(In my experience, undefined behavior usually works perfectly in
all my tests, and then fails in the most visually possible
manner in the demo in front of the important customer.)

--
James Kanze (Gabi Software) email: ja*********@gmail.com
Conseils en informatique orientée objet/
Beratung in objektorientierter Datenverarbeitung
9 place Sémard, 78210 St.-Cyr-l'École, France, +33 (0)1 30 23 00 34

Apr 14 '07 #5

P: n/a
James Kanze wrote:
>This is from the C++ only part of the language. It don't know
why, but it was decided that this should work.

Because it's sometimes useful. Not "new int[0]", of course, but
"new int[n]", where n may sometimes take the value of 0. It's
not allowed for arrays not allocated dynamically, because the
dimension there must be a constant, and it's not really useful
to have an array whose size it *always* 0.
Yes, and particularly it has to be highlighted the difference in meaning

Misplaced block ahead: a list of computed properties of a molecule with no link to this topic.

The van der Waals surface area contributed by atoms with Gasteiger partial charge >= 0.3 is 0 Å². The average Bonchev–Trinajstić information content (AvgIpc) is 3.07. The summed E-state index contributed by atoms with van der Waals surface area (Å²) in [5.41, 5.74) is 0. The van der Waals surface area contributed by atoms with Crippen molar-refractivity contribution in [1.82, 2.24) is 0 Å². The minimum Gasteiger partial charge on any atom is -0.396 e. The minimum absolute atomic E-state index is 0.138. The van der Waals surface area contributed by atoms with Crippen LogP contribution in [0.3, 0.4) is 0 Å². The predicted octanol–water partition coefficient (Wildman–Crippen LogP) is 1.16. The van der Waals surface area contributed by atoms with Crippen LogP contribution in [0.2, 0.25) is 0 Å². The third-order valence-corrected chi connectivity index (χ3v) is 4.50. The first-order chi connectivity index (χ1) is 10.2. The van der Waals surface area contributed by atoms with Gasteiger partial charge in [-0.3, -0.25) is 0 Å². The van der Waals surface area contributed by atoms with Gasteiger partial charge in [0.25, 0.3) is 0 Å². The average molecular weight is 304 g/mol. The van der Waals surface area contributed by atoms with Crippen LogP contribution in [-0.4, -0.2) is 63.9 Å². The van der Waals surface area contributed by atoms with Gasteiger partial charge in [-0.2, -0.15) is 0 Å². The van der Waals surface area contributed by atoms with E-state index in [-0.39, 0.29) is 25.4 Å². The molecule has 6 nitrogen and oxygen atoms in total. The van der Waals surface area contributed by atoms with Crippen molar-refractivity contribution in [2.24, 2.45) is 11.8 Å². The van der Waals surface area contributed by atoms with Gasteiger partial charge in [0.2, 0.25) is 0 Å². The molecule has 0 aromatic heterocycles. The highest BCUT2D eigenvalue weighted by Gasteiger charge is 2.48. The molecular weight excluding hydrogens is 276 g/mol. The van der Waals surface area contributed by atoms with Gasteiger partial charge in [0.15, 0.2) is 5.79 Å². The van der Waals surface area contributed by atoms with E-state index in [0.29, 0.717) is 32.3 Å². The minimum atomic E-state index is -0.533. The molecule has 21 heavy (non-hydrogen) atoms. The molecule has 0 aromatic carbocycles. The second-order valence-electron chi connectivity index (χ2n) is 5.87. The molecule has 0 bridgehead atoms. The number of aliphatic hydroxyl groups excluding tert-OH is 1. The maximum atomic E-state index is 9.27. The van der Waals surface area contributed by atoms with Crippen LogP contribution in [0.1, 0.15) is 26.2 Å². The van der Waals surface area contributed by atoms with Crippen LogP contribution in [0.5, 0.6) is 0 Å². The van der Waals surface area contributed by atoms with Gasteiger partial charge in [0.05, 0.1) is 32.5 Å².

between

int b[100];

and

int* b = new int[100];

the first is a statically allocated object into the stack, and his type
is "int [100]", so of course a type of "int [0]" would not have any
meaning. In the second case, on the other hand, we are just allocating
some memory through the operator new for the double. The syntax is
similar, but the behaviour is really different, being 100 the argument
of a function, and being evaluated at run time. Basically, there is no
way to check the size at compilation time in general :)
Note that this corresponds exactly to the situation in C, where
you can malloc 0 bytes.
Because there is no way to avoid it. In the C standard, however, the
result is implementation defined.
Regards,

Zeppe